What I want to talk about is the nature of the UUA's participation in all this. There's a press realease up at bragging about our support for the cause and the fact that three UUs were among those arrested. It says, in part:

Rev. William G. Sinkford, UUA President, issued a statement in support of today's witness . Sinkford said, "Following the 2004 election and the national discussion of moral values, I issued a statement that said, in part: "Moral values grow out of our calling as religious people to work to create the Beloved Community. Moral values instruct us to ‘love our neighbors as ourselves' and always to ask the question, ‘Who is my neighbor?' They are fundamentally inclusive rather than exclusive, and they call on generosity of spirit rather than mean spiritedness. I urge our elected representatives to consider the morality of ignoring the poor to give even more tax cuts to the rich." He continued, "I urge all Unitarian Universalists to stand with other people of faith and goodwill in demanding a moral United States budget -- a budget that directs resources towards those who need them most."

Among those arrested during today's witness were Unitarian Universalists Robert Hardies, senior minister at All Souls Church Unitarian in Washington, DC, who represented President Sinkford; Jennifer Brooks, minister of the Second Congregational Meeting House Society, UU in Nantucket, MA; and John McCarthy, a seminarian studying at Harvard Divinity School. Hardies, Brooks and McCarthy were arrested for blocking the door to the Cannon House Office building; the maximum fine for this act of civil disobedience is $250 and/or ninety days in jail.

Today's witness was the culmination of a yearlong effort to protect services to low-income families in the budget, but the movement is not ending.

Way to go, Bill! You da man! You issued a statement! Meanwhile, as the culmination of a yearlong effort exactly three of us -- but not you -- managed to participate? Whassup with that?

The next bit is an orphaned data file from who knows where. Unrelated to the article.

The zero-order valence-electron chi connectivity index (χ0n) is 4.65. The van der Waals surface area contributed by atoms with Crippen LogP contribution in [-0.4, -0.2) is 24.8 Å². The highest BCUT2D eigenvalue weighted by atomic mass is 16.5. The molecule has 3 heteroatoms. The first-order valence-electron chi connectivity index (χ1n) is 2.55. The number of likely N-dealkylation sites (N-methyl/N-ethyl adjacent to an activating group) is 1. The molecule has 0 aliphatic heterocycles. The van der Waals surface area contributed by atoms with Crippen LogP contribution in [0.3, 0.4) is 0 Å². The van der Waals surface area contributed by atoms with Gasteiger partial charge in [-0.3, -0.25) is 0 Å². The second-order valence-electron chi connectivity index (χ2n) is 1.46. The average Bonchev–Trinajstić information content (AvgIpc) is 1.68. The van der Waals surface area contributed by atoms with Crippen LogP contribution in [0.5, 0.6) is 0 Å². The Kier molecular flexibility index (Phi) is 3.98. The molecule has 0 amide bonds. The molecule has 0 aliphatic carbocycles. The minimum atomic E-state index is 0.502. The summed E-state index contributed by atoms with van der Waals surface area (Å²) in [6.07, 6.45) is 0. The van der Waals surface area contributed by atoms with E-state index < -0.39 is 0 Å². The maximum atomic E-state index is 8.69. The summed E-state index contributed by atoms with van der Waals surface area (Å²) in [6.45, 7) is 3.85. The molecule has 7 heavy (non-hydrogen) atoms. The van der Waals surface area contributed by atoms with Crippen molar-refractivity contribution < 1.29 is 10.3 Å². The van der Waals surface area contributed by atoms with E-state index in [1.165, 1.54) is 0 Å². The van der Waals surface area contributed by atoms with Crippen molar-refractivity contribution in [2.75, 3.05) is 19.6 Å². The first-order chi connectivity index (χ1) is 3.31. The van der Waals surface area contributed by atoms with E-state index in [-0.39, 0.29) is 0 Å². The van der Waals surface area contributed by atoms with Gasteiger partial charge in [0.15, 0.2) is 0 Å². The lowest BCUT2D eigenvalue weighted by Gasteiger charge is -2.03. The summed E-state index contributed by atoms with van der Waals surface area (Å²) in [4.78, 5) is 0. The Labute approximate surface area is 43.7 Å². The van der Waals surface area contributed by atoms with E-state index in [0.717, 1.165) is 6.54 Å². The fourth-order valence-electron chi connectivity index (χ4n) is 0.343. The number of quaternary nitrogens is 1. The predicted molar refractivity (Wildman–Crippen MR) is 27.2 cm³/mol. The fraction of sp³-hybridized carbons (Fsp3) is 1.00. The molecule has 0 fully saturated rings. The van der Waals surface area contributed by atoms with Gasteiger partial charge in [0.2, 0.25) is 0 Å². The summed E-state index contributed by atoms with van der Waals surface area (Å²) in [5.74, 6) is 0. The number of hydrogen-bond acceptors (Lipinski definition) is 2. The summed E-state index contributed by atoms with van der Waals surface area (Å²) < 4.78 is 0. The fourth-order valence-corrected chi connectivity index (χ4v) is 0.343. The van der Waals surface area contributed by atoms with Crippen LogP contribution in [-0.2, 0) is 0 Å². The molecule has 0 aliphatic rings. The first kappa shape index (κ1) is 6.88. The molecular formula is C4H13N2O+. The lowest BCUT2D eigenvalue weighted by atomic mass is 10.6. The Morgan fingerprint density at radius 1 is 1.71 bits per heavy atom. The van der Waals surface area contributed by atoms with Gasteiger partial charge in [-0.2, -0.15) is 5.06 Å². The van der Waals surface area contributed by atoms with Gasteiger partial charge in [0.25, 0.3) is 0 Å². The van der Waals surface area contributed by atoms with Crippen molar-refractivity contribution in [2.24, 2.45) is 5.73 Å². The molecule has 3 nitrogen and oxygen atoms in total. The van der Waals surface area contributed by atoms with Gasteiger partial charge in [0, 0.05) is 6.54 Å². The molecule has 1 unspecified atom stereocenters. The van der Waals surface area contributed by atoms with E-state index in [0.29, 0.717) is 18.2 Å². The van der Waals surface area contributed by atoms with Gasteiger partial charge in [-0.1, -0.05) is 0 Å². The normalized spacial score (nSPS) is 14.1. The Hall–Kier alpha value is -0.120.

Maybe your statement can explain. Let's see what it says.

Uh, it says that you couldn't attend because "other duties" required you to be in Boston, but that Rob Hardies "has agreed to be present on my behalf". Excuse me? Are you so overcommitted that there's no chance to schedule a day in Washington even with a year's lead time, Bill? Or is this a liberal version of Dick Cheney's oft-mocked reasons for avoiding service in Vietnam?

And if this has been planned for a year, what does it say about us, or UUA leadership, or both, that out of the whole denom with over 1,000 congregations only three of us knew enough and/or cared enough about it to participate? There were over a hundred others arrested. Why only three of us? Where was the advance work that 25 Beacon or UUAWO could have done to bring us out in greater numbers? Where was the UUA representation at the table when other denoms were planning the event and fomulating common statements of conscience? Why, in particular, did nobody from the vaunted UUAWO even manage to find the time to attend the demonstration, given that they're right there anyway?

And I don't really get this "represented" thing. I can understand if Rev. Hardies represented himself, or even his own church, but you? Don't you represent us, Bill? So why, if representing us would have been the purpose of your own presence, didn't he represent us, rather than you, in your absence?

And what gives with asking some local minister rather than the UUAWO to represent either you or us, anyway? Isn't representing you and us in Washington just about their only function? If they can't even do that when the occasion requires it, why are they there at all?